Idyllic habitat of history, memories and harmony

As soon as tenants have the chance to live in the charming historic houses in Shanghai, they get attached to them. Such is the case with French lady Sandrine Zerbib.
Dong Jun / SHINE

The bookshelves are considered the highlight of the home

As soon as tenants have the chance to live in the charming historic houses in Shanghai, they get attached to them. Such is the case with French lady Sandrine Zerbib.

Finding an ideal home in the city was not a simple task. 

“We used to live in a very nice house with a large garden on Hunan Road and it took a while to find one that we had same love-at-first-sight feelings for,” she said. “At the time when we lived in the house on Hunan Road, we were visited by an old German lady of almost 80 years old, who had celebrated her 9th birthday at that house. This is what we wanted a house full of history and memories.”

Having lived in Shanghai for more than 20 years, Zerbib can see the difference between now and two decades ago. Back then, not so many people were interested in old houses and there were many hidden gems. 

“Now it is very different. This market has become quite popular and it is not easy to find the ‘ideal’ place to live in. A lot of these old houses have been over refurbished and, have thus, lost some of their original charms. We can also see that there is now a trend to lease out old houses to companies which leaves much less choices for family living,” Zerbib said.

Dong Jun / SHINE

The charming old house features an eclectic mixture of furniture and artworks.

Zerbib and her Chinese husband Wang Changsheng visited dozens of houses and eventually discovered their current one thanks to a friend about to leave Shanghai.

“We jumped at the opportunity as this was the only one in a long series that gave us this kind of feeling,” Zerbib said.

The current house, the couple call home, is hidden in a peaceful lane in the tree-lined city center. It has abundant charm and outdoor space.

“It is next to the garden of a school and we feed birds and squirrels on the balcony every morning. We sometimes forget we live in the center of one of the most populated and vibrant cities in the world,” Zerbib said.

It was also in good condition so they didn’t need to make any major changes. 


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The dining table is where the couple entertains friends and family.

“By simply adding some shelves here and there, changing some wall colors and curtains, adding our own collection of furniture and artworks, we just feel at home,” she said.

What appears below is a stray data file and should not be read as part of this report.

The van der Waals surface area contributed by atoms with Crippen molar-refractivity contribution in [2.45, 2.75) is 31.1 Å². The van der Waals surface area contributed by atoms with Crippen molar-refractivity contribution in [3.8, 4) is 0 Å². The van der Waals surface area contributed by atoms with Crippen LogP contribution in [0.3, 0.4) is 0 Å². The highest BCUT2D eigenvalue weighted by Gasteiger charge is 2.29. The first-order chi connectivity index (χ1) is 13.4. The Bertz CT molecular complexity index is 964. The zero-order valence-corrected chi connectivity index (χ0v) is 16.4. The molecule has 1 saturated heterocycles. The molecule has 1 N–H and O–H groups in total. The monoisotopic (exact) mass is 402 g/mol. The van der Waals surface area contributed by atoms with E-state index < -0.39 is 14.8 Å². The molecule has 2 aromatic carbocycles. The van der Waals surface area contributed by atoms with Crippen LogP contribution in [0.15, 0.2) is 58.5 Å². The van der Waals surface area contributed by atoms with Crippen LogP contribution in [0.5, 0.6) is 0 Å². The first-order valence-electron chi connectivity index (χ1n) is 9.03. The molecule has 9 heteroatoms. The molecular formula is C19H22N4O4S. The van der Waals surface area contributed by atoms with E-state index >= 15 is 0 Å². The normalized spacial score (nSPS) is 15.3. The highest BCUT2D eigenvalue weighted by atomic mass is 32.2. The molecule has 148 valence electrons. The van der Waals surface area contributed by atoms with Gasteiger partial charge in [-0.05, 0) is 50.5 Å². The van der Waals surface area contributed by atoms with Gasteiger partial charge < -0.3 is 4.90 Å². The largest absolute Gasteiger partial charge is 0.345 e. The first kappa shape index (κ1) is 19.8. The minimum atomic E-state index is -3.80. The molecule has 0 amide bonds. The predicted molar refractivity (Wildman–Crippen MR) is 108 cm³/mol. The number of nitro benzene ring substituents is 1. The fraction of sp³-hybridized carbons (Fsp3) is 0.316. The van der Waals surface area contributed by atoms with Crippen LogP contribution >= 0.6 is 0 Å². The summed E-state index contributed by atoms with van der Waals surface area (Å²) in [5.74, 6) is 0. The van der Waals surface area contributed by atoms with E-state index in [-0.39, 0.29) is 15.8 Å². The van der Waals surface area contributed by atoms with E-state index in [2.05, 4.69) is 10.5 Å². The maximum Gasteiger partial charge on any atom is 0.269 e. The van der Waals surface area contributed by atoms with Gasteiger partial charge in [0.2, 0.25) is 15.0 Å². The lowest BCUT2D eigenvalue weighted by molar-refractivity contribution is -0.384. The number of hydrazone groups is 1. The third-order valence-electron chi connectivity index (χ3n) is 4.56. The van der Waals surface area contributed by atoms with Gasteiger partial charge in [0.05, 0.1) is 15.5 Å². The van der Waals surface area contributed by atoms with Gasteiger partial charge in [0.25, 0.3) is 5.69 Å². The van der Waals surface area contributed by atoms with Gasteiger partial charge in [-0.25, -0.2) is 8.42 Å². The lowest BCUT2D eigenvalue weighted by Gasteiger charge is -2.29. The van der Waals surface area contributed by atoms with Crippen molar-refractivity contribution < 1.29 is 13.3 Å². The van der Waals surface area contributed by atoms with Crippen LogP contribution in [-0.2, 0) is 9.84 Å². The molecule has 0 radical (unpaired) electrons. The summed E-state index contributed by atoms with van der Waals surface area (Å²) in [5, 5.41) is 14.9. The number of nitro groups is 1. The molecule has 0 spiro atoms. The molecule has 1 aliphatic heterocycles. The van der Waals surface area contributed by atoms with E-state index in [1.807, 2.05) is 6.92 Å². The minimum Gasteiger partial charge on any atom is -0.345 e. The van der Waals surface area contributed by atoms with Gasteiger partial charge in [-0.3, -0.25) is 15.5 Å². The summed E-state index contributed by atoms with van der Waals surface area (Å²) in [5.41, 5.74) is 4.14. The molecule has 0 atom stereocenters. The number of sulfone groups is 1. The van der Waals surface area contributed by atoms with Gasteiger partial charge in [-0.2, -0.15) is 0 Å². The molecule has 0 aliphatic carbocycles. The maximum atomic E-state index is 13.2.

“I always wanted to create an atmosphere that is in harmony with the house and its environment. This house is a town house but at the same time surrounded by gardens it feels a bit like a countryside house. And we wanted to have the same impression with our interior decoration: some colors, especially green tones and lots of plants.

“A warm, homey feeling is vital for us. We like to live and be surrounded by art, but not end up in a magazine cover style. Also a feminine touch is a plus.”

The living and dining room features generous volumes, as it is where the family spends most time. 

It’s like an extension of the garden with a lot of green colors used in the space. 

“Simple, elegant yet warm with lots of artworks, it’s a place which can bear the mess of real family life,” Zerbib said. “However, the bedroom is different: It must breathe calm and serenity, with very little furniture and appeasing colors. I’ve used the pale pink hues to ensure serenity and the right vibe to rest.”


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The bedroom breathes calm and serenity, with very little furniture and appeasing colors.

In general, the couple doesn’t like to be surrounded by only white.

“It is too cold for our taste. The whole thing is to find the right balance between warmth and colors on the one hand and elegance and peacefulness on the other hand.”

The couple have collected furniture with different styles over the years with some of them coming from Zerbib’s family back in France, including an old bench that used to be at her grandma’s garden. Some were purchased in Shanghai when they came across nice pieces and some were tailor-made according to their personal tastes.

Artworks are also essential.

“Our art collection is quite eclectic. It goes from an artwork by Ding Yi purchased more than 20 years ago, to neon dogs created by French artist Aurele, and a knit cover for the piano made by American artist Magda Sayeg, who spent a week at home to finish it,” she said.


Ask The Owner

Q: What’s the best thing about living in Shanghai?

A: Vibrant city but where you can still find oasis of peace and calm.


Q: Describe your home in three words.

A: Warm, peaceful and elegant.


Q: What’s the first thing you do when you get home?

A: I kiss my husband hello and we tell each other about our day. But this is only after we have been fully greeted by our dogs.


Q: How do you unwind?

A: My husband likes running in our gym to unwind. I prefer to read a book, lying on the sofa with my dog.


Q: Where do you spend most of your time at home?

A: In the living room. It is the place where the family spends time together, with the pets and also the place where we host our friends.


Q: What’s the view outside your window?

A: We are in a lane. So naturally, we see some other houses. But on the right hand side, it is the big park of a school; lots of trees.


Q: What’s your favorite object in your home?

A: We have an old cast iron bench on the balcony which used to be in my grandmother’s garden. When I see it today in Shanghai, it gives me strong feelings.


Q: Where do you source furniture?

A: Some of our furniture comes from my family back in France, some was purchased in Shanghai when we came across nice stuff and some was tailor-made.

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